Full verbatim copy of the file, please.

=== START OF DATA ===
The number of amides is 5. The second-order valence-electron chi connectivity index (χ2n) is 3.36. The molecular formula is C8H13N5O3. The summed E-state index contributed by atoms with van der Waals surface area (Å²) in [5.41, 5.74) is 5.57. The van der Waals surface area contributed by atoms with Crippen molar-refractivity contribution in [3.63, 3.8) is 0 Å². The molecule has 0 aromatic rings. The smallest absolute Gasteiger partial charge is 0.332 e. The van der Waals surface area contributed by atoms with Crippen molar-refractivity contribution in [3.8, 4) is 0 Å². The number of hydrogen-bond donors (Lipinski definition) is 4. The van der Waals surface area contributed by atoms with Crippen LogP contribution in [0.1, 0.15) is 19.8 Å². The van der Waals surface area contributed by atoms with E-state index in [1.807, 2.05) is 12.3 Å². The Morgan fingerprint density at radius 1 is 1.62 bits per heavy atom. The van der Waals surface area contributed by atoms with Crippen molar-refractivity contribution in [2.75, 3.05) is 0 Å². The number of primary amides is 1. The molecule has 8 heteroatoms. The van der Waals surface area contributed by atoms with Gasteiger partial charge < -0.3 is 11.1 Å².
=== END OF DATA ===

The number of amides is 5. The second-order valence-electron chi connectivity index (χ2n) is 3.36. The molecular formula is C8H13N5O3. The summed E-state index contributed by atoms with van der Waals surface area (Å²) in [5.41, 5.74) is 5.57. The van der Waals surface area contributed by atoms with Crippen molar-refractivity contribution in [3.63, 3.8) is 0 Å². The molecule has 0 aromatic rings. The smallest absolute Gasteiger partial charge is 0.332 e. The van der Waals surface area contributed by atoms with Crippen molar-refractivity contribution in [3.8, 4) is 0 Å². The number of hydrogen-bond donors (Lipinski definition) is 4. The van der Waals surface area contributed by atoms with Crippen LogP contribution in [0.1, 0.15) is 19.8 Å². The van der Waals surface area contributed by atoms with E-state index in [1.807, 2.05) is 12.3 Å². The Morgan fingerprint density at radius 1 is 1.62 bits per heavy atom. The van der Waals surface area contributed by atoms with Crippen molar-refractivity contribution in [2.75, 3.05) is 0 Å². The number of primary amides is 1. The molecule has 8 heteroatoms. The van der Waals surface area contributed by atoms with Gasteiger partial charge < -0.3 is 11.1 Å².